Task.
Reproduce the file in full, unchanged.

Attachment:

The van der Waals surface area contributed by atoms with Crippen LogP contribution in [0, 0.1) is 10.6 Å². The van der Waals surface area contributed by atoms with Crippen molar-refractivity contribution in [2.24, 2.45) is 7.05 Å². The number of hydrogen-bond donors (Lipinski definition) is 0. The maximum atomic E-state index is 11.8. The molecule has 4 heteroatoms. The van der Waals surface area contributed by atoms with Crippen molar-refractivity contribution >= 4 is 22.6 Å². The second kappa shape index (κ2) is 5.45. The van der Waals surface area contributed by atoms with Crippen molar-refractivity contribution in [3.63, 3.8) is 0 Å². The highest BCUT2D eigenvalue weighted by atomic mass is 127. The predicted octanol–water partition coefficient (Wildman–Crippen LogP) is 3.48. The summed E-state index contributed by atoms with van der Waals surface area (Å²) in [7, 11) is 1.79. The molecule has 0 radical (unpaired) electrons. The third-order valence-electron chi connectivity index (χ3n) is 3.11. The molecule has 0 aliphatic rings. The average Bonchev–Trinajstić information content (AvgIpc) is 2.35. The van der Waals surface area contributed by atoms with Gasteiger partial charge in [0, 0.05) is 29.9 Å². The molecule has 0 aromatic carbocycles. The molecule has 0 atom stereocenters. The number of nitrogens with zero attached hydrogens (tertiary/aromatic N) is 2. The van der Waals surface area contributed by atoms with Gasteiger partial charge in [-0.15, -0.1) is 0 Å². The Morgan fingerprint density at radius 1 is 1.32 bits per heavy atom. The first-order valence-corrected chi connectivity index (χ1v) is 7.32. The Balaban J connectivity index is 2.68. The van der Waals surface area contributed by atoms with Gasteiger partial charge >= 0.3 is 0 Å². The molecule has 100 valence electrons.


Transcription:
The van der Waals surface area contributed by atoms with Crippen LogP contribution in [0, 0.1) is 10.6 Å². The van der Waals surface area contributed by atoms with Crippen molar-refractivity contribution in [2.24, 2.45) is 7.05 Å². The number of hydrogen-bond donors (Lipinski definition) is 0. The maximum atomic E-state index is 11.8. The molecule has 4 heteroatoms. The van der Waals surface area contributed by atoms with Crippen molar-refractivity contribution >= 4 is 22.6 Å². The second kappa shape index (κ2) is 5.45. The van der Waals surface area contributed by atoms with Crippen molar-refractivity contribution in [3.63, 3.8) is 0 Å². The highest BCUT2D eigenvalue weighted by atomic mass is 127. The predicted octanol–water partition coefficient (Wildman–Crippen LogP) is 3.48. The summed E-state index contributed by atoms with van der Waals surface area (Å²) in [7, 11) is 1.79. The molecule has 0 radical (unpaired) electrons. The third-order valence-electron chi connectivity index (χ3n) is 3.11. The molecule has 0 aliphatic rings. The average Bonchev–Trinajstić information content (AvgIpc) is 2.35. The van der Waals surface area contributed by atoms with Gasteiger partial charge in [0, 0.05) is 29.9 Å². The molecule has 0 aromatic carbocycles. The molecule has 0 atom stereocenters. The number of nitrogens with zero attached hydrogens (tertiary/aromatic N) is 2. The van der Waals surface area contributed by atoms with Gasteiger partial charge in [-0.15, -0.1) is 0 Å². The Morgan fingerprint density at radius 1 is 1.32 bits per heavy atom. The first-order valence-corrected chi connectivity index (χ1v) is 7.32. The Balaban J connectivity index is 2.68. The van der Waals surface area contributed by atoms with Gasteiger partial charge >= 0.3 is 0 Å². The molecule has 100 valence electrons.